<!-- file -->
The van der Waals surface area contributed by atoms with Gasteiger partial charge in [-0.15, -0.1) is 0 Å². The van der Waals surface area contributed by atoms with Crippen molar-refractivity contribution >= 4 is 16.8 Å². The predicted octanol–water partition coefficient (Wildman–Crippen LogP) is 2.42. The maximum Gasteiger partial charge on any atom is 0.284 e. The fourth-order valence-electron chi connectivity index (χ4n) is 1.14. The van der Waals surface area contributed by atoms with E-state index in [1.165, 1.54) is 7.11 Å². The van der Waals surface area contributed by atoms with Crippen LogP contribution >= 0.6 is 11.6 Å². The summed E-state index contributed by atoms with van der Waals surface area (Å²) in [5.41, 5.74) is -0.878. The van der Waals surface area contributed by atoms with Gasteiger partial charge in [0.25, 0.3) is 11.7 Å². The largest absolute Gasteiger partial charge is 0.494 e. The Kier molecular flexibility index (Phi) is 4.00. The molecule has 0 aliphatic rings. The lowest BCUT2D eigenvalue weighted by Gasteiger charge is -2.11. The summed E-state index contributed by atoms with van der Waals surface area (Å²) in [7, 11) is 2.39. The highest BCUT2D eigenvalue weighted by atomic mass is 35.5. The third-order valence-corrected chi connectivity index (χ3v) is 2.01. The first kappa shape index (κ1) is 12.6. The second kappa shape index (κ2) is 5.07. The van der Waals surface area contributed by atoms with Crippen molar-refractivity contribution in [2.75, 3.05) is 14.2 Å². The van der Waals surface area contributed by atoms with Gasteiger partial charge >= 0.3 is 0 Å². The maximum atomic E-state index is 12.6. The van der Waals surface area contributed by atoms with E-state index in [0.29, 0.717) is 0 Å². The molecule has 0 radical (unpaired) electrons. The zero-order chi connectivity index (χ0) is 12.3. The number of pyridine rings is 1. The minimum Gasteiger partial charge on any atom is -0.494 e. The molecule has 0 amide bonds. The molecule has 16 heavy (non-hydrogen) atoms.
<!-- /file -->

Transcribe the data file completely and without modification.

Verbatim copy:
The van der Waals surface area contributed by atoms with Gasteiger partial charge in [-0.15, -0.1) is 0 Å². The van der Waals surface area contributed by atoms with Crippen molar-refractivity contribution >= 4 is 16.8 Å². The predicted octanol–water partition coefficient (Wildman–Crippen LogP) is 2.42. The maximum Gasteiger partial charge on any atom is 0.284 e. The fourth-order valence-electron chi connectivity index (χ4n) is 1.14. The van der Waals surface area contributed by atoms with E-state index in [1.165, 1.54) is 7.11 Å². The van der Waals surface area contributed by atoms with Crippen LogP contribution >= 0.6 is 11.6 Å². The summed E-state index contributed by atoms with van der Waals surface area (Å²) in [5.41, 5.74) is -0.878. The van der Waals surface area contributed by atoms with Gasteiger partial charge in [0.25, 0.3) is 11.7 Å². The largest absolute Gasteiger partial charge is 0.494 e. The Kier molecular flexibility index (Phi) is 4.00. The molecule has 0 aliphatic rings. The lowest BCUT2D eigenvalue weighted by Gasteiger charge is -2.11. The summed E-state index contributed by atoms with van der Waals surface area (Å²) in [7, 11) is 2.39. The highest BCUT2D eigenvalue weighted by atomic mass is 35.5. The third-order valence-corrected chi connectivity index (χ3v) is 2.01. The first kappa shape index (κ1) is 12.6. The second kappa shape index (κ2) is 5.07. The van der Waals surface area contributed by atoms with Crippen molar-refractivity contribution in [2.75, 3.05) is 14.2 Å². The van der Waals surface area contributed by atoms with Gasteiger partial charge >= 0.3 is 0 Å². The maximum atomic E-state index is 12.6. The van der Waals surface area contributed by atoms with E-state index in [0.29, 0.717) is 0 Å². The molecule has 0 radical (unpaired) electrons. The zero-order chi connectivity index (χ0) is 12.3. The number of pyridine rings is 1. The minimum Gasteiger partial charge on any atom is -0.494 e. The molecule has 0 amide bonds. The molecule has 16 heavy (non-hydrogen) atoms.